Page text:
It is hardly surprising that the only thing Chris Read wants to do at the end of a hectic 2011 season is have a rest.

Counting the curtain-raising games in Abu Dhabi and Dubai at the start of the season, Notts contested exactly 50 matches between the end of March and mid-September.

And Read was there behind the wicket for all but one of those fixtures, directing operations as skipper – apart from the t20 games.

The only match in which the 33-year-old did not play was a t20 match against Lancashire in July, a remarkable record that is testimony to his fitness and stamina, as well as his mental strength.

Thankfully, for the next few weeks at least, Read will get his chance to put his feet up and spend some valuable time with his family.

But, like his director of cricket Mick Newell, the Devonian will also have one eye on planning for the 2012 campaign when Notts, as ever, will be out to challenge for honours on all three fronts.

Looking back on 2011, where the green and golds claimed sixth in County Championship Division One, went out in the quarter-finals of the t20 and finished second in Group C of the CB 40, Read has mixed feelings.

On the face of it, the green and golds have had a satisfactory season.

But like any ambitious club, they are striving to do better, especially in four-day cricket where they were famously champions in 2010.

That's why Read is casting a critical eye when he evaluates a campaign that has been affected by international call-ups of Alex Hales and Samit Patel, together with the unexpected absence of overseas player David Hussey, who spent only a brief spell at Trent Bridge, rather than most of the summer, because of Australia commitments.

"It has been a strange season because we are not used to having nothing to fight for at the end," said Read. "We have usually been fighting relegation, for promotion or for the title.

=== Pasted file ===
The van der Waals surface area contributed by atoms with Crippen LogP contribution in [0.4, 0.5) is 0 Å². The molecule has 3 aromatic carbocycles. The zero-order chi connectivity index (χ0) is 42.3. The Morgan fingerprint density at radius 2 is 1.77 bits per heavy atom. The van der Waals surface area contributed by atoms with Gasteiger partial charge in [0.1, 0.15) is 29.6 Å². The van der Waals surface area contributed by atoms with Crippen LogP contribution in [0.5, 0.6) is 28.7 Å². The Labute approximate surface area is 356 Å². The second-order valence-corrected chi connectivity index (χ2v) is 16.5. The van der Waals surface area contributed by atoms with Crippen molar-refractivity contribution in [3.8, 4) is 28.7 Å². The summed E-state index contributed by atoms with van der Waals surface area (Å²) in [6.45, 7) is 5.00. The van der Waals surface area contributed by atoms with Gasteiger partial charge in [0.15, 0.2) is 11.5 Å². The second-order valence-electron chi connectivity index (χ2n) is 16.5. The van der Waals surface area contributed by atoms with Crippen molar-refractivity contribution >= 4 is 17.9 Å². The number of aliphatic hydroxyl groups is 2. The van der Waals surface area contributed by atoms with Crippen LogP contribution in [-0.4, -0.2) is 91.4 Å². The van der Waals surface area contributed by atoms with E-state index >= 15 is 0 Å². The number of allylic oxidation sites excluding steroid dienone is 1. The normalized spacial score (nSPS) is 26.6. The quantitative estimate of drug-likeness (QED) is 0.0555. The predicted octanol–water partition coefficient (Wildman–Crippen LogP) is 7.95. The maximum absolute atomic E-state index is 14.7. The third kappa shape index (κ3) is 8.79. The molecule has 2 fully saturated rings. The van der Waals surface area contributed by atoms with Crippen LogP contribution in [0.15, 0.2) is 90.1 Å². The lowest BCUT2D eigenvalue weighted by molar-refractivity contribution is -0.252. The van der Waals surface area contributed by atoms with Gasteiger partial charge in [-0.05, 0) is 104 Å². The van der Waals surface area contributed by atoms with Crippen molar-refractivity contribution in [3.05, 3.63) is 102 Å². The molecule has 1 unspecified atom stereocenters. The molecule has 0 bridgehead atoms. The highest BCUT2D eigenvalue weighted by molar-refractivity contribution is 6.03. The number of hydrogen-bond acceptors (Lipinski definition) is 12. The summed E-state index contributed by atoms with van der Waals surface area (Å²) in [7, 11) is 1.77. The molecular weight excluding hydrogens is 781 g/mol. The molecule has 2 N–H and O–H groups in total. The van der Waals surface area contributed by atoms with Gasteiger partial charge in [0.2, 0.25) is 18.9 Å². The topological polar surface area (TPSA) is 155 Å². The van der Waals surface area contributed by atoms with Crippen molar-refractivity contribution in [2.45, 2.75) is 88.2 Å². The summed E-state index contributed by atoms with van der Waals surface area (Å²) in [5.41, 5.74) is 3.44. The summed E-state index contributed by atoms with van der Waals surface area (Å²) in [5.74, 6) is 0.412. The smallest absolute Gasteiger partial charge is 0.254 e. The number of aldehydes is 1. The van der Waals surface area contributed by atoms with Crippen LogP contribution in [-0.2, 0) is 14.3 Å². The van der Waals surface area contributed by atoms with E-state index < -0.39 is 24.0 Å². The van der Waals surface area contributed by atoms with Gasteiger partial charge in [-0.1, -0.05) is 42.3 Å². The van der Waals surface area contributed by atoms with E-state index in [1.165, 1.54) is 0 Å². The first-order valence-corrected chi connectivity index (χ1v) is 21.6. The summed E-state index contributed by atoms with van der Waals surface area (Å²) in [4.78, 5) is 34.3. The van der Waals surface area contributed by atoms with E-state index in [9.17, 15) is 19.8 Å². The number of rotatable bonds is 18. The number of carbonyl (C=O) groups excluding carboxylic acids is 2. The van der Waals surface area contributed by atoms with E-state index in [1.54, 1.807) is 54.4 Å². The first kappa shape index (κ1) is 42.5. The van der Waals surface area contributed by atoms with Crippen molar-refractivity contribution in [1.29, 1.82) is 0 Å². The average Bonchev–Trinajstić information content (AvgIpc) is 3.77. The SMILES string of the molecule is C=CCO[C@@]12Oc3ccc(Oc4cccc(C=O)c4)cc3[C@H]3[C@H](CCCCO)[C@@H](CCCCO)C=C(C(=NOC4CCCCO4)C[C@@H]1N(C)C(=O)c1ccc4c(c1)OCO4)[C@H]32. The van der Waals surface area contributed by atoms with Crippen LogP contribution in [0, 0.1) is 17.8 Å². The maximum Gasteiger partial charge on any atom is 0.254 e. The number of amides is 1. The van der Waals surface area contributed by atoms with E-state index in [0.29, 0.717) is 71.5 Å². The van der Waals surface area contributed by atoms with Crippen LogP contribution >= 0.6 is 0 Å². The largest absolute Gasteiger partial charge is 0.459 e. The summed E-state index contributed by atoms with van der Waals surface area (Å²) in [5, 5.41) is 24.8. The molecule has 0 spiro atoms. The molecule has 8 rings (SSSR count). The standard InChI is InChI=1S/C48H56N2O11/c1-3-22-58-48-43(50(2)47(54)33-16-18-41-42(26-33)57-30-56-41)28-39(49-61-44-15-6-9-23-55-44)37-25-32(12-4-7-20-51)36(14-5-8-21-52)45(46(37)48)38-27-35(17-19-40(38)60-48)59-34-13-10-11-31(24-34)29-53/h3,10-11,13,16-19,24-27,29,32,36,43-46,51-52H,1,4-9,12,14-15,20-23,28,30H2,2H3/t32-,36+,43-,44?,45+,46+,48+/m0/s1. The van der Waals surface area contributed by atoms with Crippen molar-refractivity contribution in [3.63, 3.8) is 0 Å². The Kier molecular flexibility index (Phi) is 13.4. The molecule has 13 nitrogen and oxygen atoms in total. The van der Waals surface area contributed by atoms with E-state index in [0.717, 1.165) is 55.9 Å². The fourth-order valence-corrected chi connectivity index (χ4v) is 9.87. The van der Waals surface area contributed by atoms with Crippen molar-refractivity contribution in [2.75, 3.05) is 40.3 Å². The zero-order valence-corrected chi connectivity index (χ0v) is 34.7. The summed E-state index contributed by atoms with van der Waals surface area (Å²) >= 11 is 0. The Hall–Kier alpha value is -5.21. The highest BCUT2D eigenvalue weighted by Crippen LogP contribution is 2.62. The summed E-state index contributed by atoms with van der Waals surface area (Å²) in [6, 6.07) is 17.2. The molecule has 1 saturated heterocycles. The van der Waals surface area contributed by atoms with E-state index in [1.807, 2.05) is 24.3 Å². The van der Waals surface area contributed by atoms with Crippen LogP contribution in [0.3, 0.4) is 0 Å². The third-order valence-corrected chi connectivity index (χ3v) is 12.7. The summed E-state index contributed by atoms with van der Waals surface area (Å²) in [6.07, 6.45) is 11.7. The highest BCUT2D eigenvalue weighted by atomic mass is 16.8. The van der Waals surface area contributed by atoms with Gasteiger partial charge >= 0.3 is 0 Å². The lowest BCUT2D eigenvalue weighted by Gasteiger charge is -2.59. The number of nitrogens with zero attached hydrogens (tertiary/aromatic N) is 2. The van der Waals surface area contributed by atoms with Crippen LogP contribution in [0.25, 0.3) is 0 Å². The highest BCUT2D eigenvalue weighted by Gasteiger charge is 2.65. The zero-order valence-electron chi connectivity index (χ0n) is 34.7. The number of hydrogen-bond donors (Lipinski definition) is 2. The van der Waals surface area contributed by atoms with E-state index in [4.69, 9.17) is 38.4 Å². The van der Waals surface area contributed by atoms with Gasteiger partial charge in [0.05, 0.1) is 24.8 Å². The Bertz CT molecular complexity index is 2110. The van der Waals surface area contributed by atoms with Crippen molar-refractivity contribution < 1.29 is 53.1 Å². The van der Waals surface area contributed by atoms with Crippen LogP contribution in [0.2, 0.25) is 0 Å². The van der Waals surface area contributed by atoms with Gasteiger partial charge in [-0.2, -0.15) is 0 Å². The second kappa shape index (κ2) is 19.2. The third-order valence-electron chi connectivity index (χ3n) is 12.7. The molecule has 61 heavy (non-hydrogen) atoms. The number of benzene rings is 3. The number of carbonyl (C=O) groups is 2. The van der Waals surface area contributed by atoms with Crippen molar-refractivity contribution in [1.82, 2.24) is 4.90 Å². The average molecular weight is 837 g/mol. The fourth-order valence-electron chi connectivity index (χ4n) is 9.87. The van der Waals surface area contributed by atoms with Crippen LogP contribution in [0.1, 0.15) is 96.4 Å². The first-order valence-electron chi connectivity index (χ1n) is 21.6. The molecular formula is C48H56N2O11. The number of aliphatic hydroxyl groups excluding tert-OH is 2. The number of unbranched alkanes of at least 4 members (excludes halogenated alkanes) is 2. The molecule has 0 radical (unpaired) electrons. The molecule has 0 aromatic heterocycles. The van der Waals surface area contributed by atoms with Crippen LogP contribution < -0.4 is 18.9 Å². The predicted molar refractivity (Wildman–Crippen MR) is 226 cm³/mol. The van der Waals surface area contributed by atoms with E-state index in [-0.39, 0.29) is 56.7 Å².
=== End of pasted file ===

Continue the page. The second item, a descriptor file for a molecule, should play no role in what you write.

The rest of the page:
"I think we have played OK, but just OK. We haven't necessarily fulfilled our high expectations, but at times we have played some very good cricket.

"When the pressure was on we beat Lancashire and Durham with two of our more memorable wins to move away from the relegation scrap

"But it was a disappointing last couple of weeks to the season, especially to lose back-to-back games by an innings as we did.

"It almost mirrored the first half of the season when we also lost to Warwickshire and Sussex quite convincingly and they are two sides that had the wood on us.

"Ultimately you have to look where we can improve for next year because the past two weeks have highlighted some of our failings. Things that we can work on over the winter.

"Our batting hasn't been good enough again. It's been nice to see the top order in the second half of the season contributing a little bit more.

"It's probably the middle order that hasn't fired in the second half of the season. We have never had all six of our batsman in form at the same time."

Read is also looking to see more from a bowling attack that will inevitably be younger in its make-up next summer.

With Charlie Shreck having departed for Kent, Notts are looking to the next generation to support the excellent Andre Adams, who took 60-plus wickets for the second successive season.

Read said: "I feel that our bowling attack has not been penetrative enough at times, Andre Adams aside.

"We are looking at guys like Luke Fletcher and Andy Carter to take on his mantle going forward.